Editor’s Note: This post points out how requirements and expectations for religious affiliation have changed over the years. I know this from my experience as a layperson. When my husband and I were leaving the Episcopal Church because I no longer believed in God (he hadn’t believed for a long time), several of our church friends confided that they didn’t believe either, but liked the community, so why not stay? Good question – which a lot of people in the liberal churches have answered by staying on. Personally, as much as I liked the community, I couldn’t stand going through the motions every week and couldn’t understand how they could either. Whatever floats your boat. /Linda LaScola, Editor
By Bob Ripley
It’s a sad irony for those clergy who lost their vocation when they left their faith in a god they once imagined. The irony is that fellow clergy continue their vocation proclaiming a god former clergy could never have imagined or proclaimed.
I’ve been acutely aware of this since leaving the faith after my retirement from ministry. While I once embraced a conservative theology of a god who made the world and was active in Creation, colleagues who embrace a more radically liberal theology continue to proclaim a god I cannot comprehend, let alone worship.
This is all because while monotheism says there is one god, there is no one understanding of the one god. Believers have their own belief system, which tends to evolve with life’s twists and turns.
Case in point. I did a little experiment last week and asked my Facebook friends who are believers to share some definition of their deity.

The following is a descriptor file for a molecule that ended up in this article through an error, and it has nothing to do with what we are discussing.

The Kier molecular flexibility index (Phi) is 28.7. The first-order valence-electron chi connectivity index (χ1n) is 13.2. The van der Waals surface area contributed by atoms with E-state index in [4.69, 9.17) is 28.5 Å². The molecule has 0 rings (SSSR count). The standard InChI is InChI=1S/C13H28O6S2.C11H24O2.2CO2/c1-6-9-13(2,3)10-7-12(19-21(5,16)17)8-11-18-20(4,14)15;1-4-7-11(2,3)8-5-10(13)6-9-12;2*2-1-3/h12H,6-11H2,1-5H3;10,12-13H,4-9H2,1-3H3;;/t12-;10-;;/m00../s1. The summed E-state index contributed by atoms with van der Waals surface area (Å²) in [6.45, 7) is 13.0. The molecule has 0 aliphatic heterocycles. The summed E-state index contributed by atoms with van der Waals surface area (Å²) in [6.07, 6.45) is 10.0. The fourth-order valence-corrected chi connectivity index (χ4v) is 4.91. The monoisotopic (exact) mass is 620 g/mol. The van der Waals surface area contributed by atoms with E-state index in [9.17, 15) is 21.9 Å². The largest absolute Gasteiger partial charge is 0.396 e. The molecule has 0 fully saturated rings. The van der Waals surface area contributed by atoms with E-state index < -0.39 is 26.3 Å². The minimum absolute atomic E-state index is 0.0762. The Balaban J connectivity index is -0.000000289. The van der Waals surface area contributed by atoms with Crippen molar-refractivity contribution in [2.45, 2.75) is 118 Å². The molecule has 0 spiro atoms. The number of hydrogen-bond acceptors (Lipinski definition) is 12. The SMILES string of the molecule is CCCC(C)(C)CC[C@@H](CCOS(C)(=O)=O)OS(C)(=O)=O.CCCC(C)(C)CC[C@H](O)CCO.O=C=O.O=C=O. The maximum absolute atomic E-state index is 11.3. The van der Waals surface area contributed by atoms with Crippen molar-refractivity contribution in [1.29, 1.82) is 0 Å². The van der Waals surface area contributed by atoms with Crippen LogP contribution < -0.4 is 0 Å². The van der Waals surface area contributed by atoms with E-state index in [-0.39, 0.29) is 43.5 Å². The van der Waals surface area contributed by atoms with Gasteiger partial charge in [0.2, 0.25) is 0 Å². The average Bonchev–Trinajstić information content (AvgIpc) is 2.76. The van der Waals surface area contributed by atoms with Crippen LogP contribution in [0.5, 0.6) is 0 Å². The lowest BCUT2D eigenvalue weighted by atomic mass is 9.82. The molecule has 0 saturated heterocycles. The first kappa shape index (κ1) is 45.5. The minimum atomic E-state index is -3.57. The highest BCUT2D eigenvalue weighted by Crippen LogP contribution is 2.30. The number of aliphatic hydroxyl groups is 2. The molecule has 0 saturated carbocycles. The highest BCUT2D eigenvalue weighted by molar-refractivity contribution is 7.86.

The responses include:
the Universe is God … no heaven, no hell
all loving but not governing
Life is way too miraculous to be random.
A source of power within me, to be channeled to do my best in whatever I choose.
Heaven is created by people. So is hell.
Then I perused the worship of congregations in my city. One refers to “God the still-point of the circle, ‘round whom all creation turns”.
I even looked at the website of the denomination I served for 34 years, the United Church of Canada. Under the rubric ‘What we Believe’ it says that
“God is Holy Mystery, beyond complete knowledge, above perfect description….”
Under Faith and the Bible, I read,
“The Bible is the shared standard for our faith, but members are not required to adhere to any particular creed or formulation of doctrine.”
To me, it reads like,
“Hey, whatever floats your boat.”
Rather than having my former conservative theology get bent out of shape, maybe I should honor the honesty. After all, no Christian is required to adhere to any particular creed. Faith is fluid. Believe in the god with whom you feel comfortable, or the one you can imagine at this point in your life even if it’s different than an earlier understanding of god. As a former, still active, United Church colleague said to me recently over lunch, with a straight clerical face, god is like the Force in Star Wars.
So what about clergy who could no longer hold to their idea of god and chose or, sadly, were forced to leave their job with the residual perks of finance and prestige? It feels ironic that others can continue when they couldn’t. Even a tad unfair.
Maybe they could have just gravitated to a god who is an ethereal force of love in the cosmos, and carried on.
Nah. I couldn’t have done it then. And can’t do it now. Despite the anguish and losses, I tip my hat to all who have the integrity to leave the ministry when faith leaves.
**Editor’s Questions: Those of you who, like Bob, left religion or were forced to leave because you stopped believing in the God of the Bible – What do you think about all this. Any Liberal clergy or churchgoers reading here? What’s your opinion of this?
Bio: Bob Ripleywas a syndicated religion columnist, broadcaster, former preacher and author of Christian devotional material. His book which came out in October, 2014 is titled Life Beyond Belief: A Preacher’s Deconversion. Find out more about the book and his other writing here.